Mahanta explains how traditions still cast women as helpless victims rather than free-thinking individuals in control of their own destiny. Girls still tie Raksha bandhan or “safety ties” around their brothers’ wrists as a symbol of their duty to protect them, she says. She complains, too, about the Manu Sanghita, an ancient Indian book that she claims preaches: “When a girl is young, she is guided by her father; when she is older, she is guided by her husband; when she is very old, she is guided by her son.” She despairs of the cult of the “good girl, who is taught to walk slowly ‘like an elephant’ and not laugh too loud”.Advertisement
Sheetal Sharma and Bitopi Dutta, the young feminists from the North East Network, complain that modern women are divided into “bad” and “good” according to what they wear, whether they go out after dark and whether they drink alcohol. “We are seeing a rise of moral policing, which blames those women who are not seen as being ‘good’,” says Sharma. “So if they are abused in a pub, for example, it’s OK – they have to learn their lesson,” adds Dutta, 22, who grumbles that young women such as herself cannot now hold hands with a boyfriend in a Guwahati park, let alone kiss, without getting into trouble with the moral police, if not the real police.
Many women agree the response from the Guwahati authorities shows they are blind to the root cause: a society that does not truly respect women. Instead, a knee-jerk reaction was taken to force all bars and off-licences to shut by 9.30pm. Club Mint, the bar outside which the young woman was molested, had its licence revoked. Parents were urged to keep a close eye on their daughters.
Zabeen Ahmed, the 50-year-old librarian at Cotton College in Guwahati, tells how she was out for an evening walk not long ago when she was stopped by the police. “They asked me what I was doing out at that at that time – it was 10.30pm or so – and they asked me where my husband was.”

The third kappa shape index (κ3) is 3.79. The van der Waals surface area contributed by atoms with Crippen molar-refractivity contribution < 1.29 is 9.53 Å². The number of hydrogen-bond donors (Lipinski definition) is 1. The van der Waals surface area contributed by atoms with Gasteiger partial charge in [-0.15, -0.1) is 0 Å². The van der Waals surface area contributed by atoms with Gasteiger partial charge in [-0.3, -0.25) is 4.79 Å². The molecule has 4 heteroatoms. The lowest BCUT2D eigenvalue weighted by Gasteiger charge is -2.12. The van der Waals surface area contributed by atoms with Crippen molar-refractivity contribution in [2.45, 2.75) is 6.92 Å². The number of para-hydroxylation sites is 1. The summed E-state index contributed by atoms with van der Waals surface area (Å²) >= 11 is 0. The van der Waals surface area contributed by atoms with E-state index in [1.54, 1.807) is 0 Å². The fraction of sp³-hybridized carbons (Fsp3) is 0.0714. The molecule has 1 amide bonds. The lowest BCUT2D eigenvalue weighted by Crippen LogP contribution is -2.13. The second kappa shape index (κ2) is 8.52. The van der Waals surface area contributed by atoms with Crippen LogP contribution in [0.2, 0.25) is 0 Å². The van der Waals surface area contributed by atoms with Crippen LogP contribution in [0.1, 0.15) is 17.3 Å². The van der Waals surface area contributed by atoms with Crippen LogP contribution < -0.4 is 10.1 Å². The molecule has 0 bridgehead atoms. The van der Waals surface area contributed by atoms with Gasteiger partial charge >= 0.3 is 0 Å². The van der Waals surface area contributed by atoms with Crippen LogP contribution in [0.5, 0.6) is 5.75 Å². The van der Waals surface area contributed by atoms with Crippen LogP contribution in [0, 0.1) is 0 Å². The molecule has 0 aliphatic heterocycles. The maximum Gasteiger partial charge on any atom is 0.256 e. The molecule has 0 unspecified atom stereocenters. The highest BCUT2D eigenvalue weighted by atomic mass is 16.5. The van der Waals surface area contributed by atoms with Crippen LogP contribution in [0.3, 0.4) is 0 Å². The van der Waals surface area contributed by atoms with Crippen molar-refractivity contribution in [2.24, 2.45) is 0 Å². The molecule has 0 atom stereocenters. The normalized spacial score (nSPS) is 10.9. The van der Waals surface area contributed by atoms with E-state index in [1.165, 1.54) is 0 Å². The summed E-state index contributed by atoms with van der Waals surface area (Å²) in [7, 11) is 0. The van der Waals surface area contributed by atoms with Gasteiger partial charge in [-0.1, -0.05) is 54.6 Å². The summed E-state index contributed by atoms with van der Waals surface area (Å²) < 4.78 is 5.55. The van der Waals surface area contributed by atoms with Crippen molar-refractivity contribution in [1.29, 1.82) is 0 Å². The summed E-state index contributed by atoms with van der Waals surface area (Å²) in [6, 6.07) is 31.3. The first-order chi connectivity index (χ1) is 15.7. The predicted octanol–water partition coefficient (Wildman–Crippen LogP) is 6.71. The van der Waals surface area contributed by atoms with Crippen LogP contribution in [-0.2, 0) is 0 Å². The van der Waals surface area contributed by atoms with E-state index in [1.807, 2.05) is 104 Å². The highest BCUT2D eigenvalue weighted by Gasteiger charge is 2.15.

The fact that India has a female president – Pratibha Patil – and Sonia Gandhi in control of the ruling Congress party means very little, insists Monisha Behal, “chairperson” of the North East Network. “In the UK, you have had Margaret Thatcher – if you are being harassed by a hoodlum in the street there, do ask: ‘How can this be when we have had a woman prime minister?'” she says.
Every Indian woman the Guardian spoke to for this article agreed that harassment was part of their everyday lives. Mahanta revealed that she always carries chilli powder in her handbag if she ever has to take public transport and needed to throw it in the face of anyone with wandering hands. Deepika Patar, 24, a journalist at the Seven Sisters newspaper in Assam, says city buses were notorious for gropers. “If women are standing up because there are no seats, men often press up against them, or touch their breasts or bottom,” she explains.